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Taris 2.0: A Year After Buyout, VCs Bet $32M More on a Second Strike

Xconomy Boston — 

It’s hard enough to successfully create and sell a biotech company, let alone strike gold twice or more on the same group of assets. But that’s the type of thing Taris Biomedical and its venture backers are shooting for, a year after selling one of the company’s programs to Irvine, CA-based Allergan (NYSE: AGN).

In August 2014, Allergan agreed to pay $67.5 million—and potentially as much as $587.5 million—for Taris’s lead program, a drug-device treatment for what’s known as interstitial cystitis, or painful bladder syndrome.

Taris, a Lexington, MA-based startup from the labs of MIT’s Bob Langer and Michael Cima, held some assets and intellectual property out of the deal. Taris CEO Purnanand Sarma funneled the technology into a new spinout—a Taris 2.0, if you will, and Sarma remained at the helm.

Today, that company has raised $32 million in financing from some of the same firms that cashed out on Taris the first time around, Flagship Ventures and Polaris Partners. RA Capital Management is also now in the mix, helping fund the development of a pipeline of treatments Taris is developing for a variety of diseases affecting the bladder—like bladder cancer and overactive bladder.

The original Taris was formed with the help of Flagship, Flybridge Capital Partners, and Polaris in 2009, based on an implantable device that can release a controlled dose of a drug into the bladder. That’s important, because it’s difficult to effectively deliver drugs to the bladder with pills or injections/infusions. Pills, for instance, have to travel to the bladder and can cause side effects along the way. Taris believes administration of a controlled dose through its device can lead to more effective therapy, without those side effects.

The device itself is a thin flexible silicone tube implanted via a catheter that springs out into a little pretzel shape once inside the body. The device then continuously releases a drug over the course of weeks or months. Taris called the first iteration of this technology “LiRIS”—it releases the common anesthetic lidocaine into the body over a few weeks, and Taris was testing it for painful bladder syndrome. (Sarma says Taris hasn’t encountered any significant safety problems associated with the device in its trials as of yet.)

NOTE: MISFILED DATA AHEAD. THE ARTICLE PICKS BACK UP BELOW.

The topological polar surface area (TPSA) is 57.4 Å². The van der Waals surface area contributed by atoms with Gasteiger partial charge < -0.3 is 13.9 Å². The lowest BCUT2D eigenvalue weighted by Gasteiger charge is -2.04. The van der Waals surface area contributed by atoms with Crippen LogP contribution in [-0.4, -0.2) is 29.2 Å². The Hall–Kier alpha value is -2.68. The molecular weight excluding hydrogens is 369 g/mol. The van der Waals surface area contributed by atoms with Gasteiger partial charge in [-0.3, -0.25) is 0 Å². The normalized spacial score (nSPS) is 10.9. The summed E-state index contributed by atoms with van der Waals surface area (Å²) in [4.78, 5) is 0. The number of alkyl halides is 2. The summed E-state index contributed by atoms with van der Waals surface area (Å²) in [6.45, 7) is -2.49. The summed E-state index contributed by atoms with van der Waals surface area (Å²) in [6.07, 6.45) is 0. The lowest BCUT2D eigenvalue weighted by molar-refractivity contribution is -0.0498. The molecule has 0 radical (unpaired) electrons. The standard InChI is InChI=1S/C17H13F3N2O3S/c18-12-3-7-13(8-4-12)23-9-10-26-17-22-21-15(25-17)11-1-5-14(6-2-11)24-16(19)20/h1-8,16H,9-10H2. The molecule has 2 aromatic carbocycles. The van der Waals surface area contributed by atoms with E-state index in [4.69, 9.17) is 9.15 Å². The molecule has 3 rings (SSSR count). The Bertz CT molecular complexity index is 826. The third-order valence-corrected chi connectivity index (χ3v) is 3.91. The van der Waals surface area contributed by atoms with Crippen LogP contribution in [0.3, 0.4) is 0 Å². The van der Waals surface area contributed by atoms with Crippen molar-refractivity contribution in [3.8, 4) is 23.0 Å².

Allergan stepped in and bought the product while it was in Phase 2 trials, and has taken it forward. Sarma said all the upfront cash went to Taris’s shareholders, recouping the roughly $50 million they initially invested in Taris and then some. He wouldn’t say what the status of the LiRIS program is, or whether it’s hit any additional milestones, but according to clinicaltrials.gov, there are two studies underway that are expected to wrap up in 2017.

Sarma says just before doing the Allergan deal, Taris structured itself as a limited liability company, or holding company. That was so Taris could more easily hive off an asset—the LiRIS program—and keep ahold of everything else, like the rights to use its technology for other bladder-related problems. That meant Taris would have the flexibility to sell off other programs, and generate more cash for its shareholers.

“We believed at that point that going broader was more value-creating for us, rather than holding onto one asset and [moving] it forward,” Sarma says.

Taris spent some time transitioning the LiRIS program over to Allergan, and tried to find where else its technology might have some use. It’s decided on two areas so far. The first is bladder cancer, which affects about 60 million in the U.S. Sarma says the idea would be to deliver doses of certain anti-cancer drugs through the same device. He wouldn’t reveal which drug Taris will use, just that it’s already off patent and free to Taris to test. The second potential area is overactive bladder, which can lead to sudden urges to urinate and incontinence. Again, Taris is taking a drug already used to treat the condition, but at a much smaller dose that is delivered directly to the bladder via its device.

Taris expects to put four programs into clinical testing next year, with results coming late in the year. If those studies are successful? Perhaps Taris and it’s backers will try to cash out on one of those programs too. “We could do Allergan-like transactions again and again,” Sarma says.

Though this kind of strategy isn’t the norm, there have been other recent examples of biotechs to sell some—not all—of their assets, and then get backing for a sequel. Some others include: San Diego’s Aragon Pharmaceuticals and its successor Seragon Pharmaceuticals, both of which were sold roughly a year apart; Flexus Biosciences, which was sold, but kept some assets behind for an as of yet unnamed follow-on company; and iPerian, which sold some assets and funneled other work into True North Therapeutics. (For more, check out this column from Alex Lash.)

Kevin Finney, Allergan’s head of corporate development, has joined Taris’s board of directors as part of the financing. Mark Iwicki, formerly the president and CEO of Civitas Therapeutics, has also joined Taris’s board. Others on the board include Dennis Ausiello of Massachusetts General Hospital, Kevin Bitterman of Polaris, Ed Kania of Flagship, and Rajeev Shah of RA Capital. Christopher Cutie, a global medical advisor to Tokai Pharmaceuticals, has been named Taris’s head of clinical development.